As an average, full coverage costs an extra $1,366 per year more than insuring for liability only. The 20-year-old age group skews the average higher, because car insurance is quite expensive for younger drivers. But if we look at the rates for the 40-year-old group, full coverage costs $728 per year more than buying just liability insurance.
If we apply the 10% guideline from earlier, then if the vehicle’s value is less than about $7,200, then it may be advantageous to drop full coverage.
When deciding whether full coverage is right for you, keep these things in mind:
- You may be required to have full coverage if you still have a loan
- You do not automatically have full coverage on a new vehicle if you do not have it on your policy
- If your vehicle’s value is less than 10% of the annual cost of full coverage, it may be time to consider dropping it
- Buying only liability coverage on older vehicles is a good way to save on car insurance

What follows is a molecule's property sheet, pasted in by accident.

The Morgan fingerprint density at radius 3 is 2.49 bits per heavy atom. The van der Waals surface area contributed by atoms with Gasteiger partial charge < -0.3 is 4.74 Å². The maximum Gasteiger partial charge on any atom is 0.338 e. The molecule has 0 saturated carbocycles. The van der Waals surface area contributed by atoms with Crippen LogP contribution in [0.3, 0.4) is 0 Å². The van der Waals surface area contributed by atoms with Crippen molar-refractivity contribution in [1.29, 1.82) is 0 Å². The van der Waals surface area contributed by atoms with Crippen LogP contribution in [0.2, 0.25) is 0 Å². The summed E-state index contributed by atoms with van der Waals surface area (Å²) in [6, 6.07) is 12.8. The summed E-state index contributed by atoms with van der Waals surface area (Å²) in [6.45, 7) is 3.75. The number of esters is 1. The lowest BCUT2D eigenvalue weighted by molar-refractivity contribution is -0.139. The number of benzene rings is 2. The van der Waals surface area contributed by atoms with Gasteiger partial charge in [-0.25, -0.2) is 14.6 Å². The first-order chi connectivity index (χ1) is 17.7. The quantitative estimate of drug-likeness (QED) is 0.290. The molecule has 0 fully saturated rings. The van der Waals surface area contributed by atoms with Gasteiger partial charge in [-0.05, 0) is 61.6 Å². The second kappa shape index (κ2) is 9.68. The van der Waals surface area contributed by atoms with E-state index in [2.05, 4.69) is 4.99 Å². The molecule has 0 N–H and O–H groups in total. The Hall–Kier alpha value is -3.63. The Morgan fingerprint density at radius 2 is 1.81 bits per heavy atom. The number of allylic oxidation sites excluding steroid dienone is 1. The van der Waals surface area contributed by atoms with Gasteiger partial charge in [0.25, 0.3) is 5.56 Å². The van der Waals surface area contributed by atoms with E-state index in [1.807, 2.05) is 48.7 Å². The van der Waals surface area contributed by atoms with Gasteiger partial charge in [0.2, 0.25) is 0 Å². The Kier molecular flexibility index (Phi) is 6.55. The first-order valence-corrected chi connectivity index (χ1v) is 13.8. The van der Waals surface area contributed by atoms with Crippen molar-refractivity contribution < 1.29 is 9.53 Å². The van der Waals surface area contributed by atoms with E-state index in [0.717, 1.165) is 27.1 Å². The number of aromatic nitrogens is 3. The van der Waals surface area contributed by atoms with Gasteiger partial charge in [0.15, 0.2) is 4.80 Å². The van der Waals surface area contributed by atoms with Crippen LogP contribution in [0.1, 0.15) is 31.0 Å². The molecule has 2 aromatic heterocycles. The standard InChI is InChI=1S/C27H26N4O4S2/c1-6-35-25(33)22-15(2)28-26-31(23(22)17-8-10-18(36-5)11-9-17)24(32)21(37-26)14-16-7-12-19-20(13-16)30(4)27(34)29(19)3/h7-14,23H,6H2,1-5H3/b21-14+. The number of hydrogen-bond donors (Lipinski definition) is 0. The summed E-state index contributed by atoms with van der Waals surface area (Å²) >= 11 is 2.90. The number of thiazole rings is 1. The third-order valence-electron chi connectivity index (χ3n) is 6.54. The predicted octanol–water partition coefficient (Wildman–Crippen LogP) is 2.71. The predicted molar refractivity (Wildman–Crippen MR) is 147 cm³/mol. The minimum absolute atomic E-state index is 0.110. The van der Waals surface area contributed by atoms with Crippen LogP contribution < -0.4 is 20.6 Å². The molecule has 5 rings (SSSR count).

Case Studies: Full Coverage vs. Liability-Only Car Insurance
Case Study 1: John’s Accident
John, an experienced driver, had an at-fault accident that resulted in significant damage to his vehicle. With full coverage, his insurance company covered the repair costs, saving him thousands of dollars out of pocket.
Case Study 2: Sarah’s Theft
Sarah’s car was stolen from her driveway overnight. Luckily, she had comprehensive coverage, which provided reimbursement for the value of her vehicle. Without full coverage, Sarah would have faced a substantial financial loss.
Case Study 3: Mark’s Savings
Mark, the owner of an older vehicle, decided to switch to liability-only coverage to save on insurance costs. Unfortunately, he later experienced hail damage during a storm, resulting in costly repairs that he had to pay for out of pocket since he lacked comprehensive coverage.
Frequently Asked Questions
Should I buy full coverage or liability-only car insurance?